Hemoglobin (Hb) is a member of the hemeprotein family that undergoes non-specific catalytic chain reactions in the presence of hydrogen peroxide (H2O2). The catalytic ability of Hb to degrade the carcinogenic polycyclic aromatic hydrocarbon pyrene was demonstrated using soil contaminated with 14C pyrene. Three bench-scale laboratory tests were performed using 14C pyrene in the presence of a buffer, H2O2, and a combination of Hb and H2O2. The initial pyrene concentration of the contaminated soil was set to 11 mg/kg, with 5,500,000 dpm of 14C pyrene. After a catalytic reaction for 24 h, the results showed that 17% of pyrene was degraded by H2O2, 38% of pyrene was degraded by Hb in combination with H2O2, and 0.13 and 1.2% of 14C pyrene were mineralized by H2O2 and Hb in combination with H2O2, respectively. An analysis of the products from the reaction involving Hb in combination with H2O2 revealed that 15.9% of the 14C intermediates in the acetonitrile fraction were polar products. After the catalytic reaction, 21 intermediate compounds were found via fraction analysis. The results suggested that Hb catalysis could be used to treat pyrene-contaminated soil as a novel catalytic technology for the remediation of hazardous materials in soil.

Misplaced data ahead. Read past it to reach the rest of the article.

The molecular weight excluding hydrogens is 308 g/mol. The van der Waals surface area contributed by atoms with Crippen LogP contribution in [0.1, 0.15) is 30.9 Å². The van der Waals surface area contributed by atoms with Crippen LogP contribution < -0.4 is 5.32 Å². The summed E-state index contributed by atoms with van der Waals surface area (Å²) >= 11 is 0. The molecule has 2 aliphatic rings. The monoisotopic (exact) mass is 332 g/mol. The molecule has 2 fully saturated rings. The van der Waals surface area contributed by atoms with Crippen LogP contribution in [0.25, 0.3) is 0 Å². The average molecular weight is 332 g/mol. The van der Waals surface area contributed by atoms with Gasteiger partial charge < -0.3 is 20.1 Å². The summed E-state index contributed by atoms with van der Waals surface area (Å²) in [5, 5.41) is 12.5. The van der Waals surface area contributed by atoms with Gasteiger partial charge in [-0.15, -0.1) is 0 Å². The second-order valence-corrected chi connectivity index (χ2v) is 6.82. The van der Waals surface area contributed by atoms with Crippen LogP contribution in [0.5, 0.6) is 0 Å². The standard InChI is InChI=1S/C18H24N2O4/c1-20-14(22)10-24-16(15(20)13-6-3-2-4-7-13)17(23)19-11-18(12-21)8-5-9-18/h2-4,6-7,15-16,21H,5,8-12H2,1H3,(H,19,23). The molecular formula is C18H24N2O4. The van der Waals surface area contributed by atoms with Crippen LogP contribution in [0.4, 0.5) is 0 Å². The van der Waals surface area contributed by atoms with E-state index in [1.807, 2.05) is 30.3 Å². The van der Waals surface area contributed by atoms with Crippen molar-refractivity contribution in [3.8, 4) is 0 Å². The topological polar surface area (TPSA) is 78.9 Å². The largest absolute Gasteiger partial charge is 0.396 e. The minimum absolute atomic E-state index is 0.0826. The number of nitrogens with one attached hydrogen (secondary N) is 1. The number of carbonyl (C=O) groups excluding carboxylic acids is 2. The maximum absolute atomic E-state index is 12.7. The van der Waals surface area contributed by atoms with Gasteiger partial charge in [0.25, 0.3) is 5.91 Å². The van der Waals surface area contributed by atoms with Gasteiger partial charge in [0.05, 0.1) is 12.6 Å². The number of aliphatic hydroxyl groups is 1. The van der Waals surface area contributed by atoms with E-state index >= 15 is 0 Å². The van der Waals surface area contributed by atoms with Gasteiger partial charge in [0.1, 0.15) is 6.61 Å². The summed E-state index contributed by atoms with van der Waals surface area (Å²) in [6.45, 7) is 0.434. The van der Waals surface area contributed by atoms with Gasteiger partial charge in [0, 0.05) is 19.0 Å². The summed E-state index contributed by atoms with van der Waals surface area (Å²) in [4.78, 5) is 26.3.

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Acknowledgements This study was supported by the Hankuk University of Foreign Studies (2017).
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- C pyrene
- Hydrogen peroxide
- Mass balance
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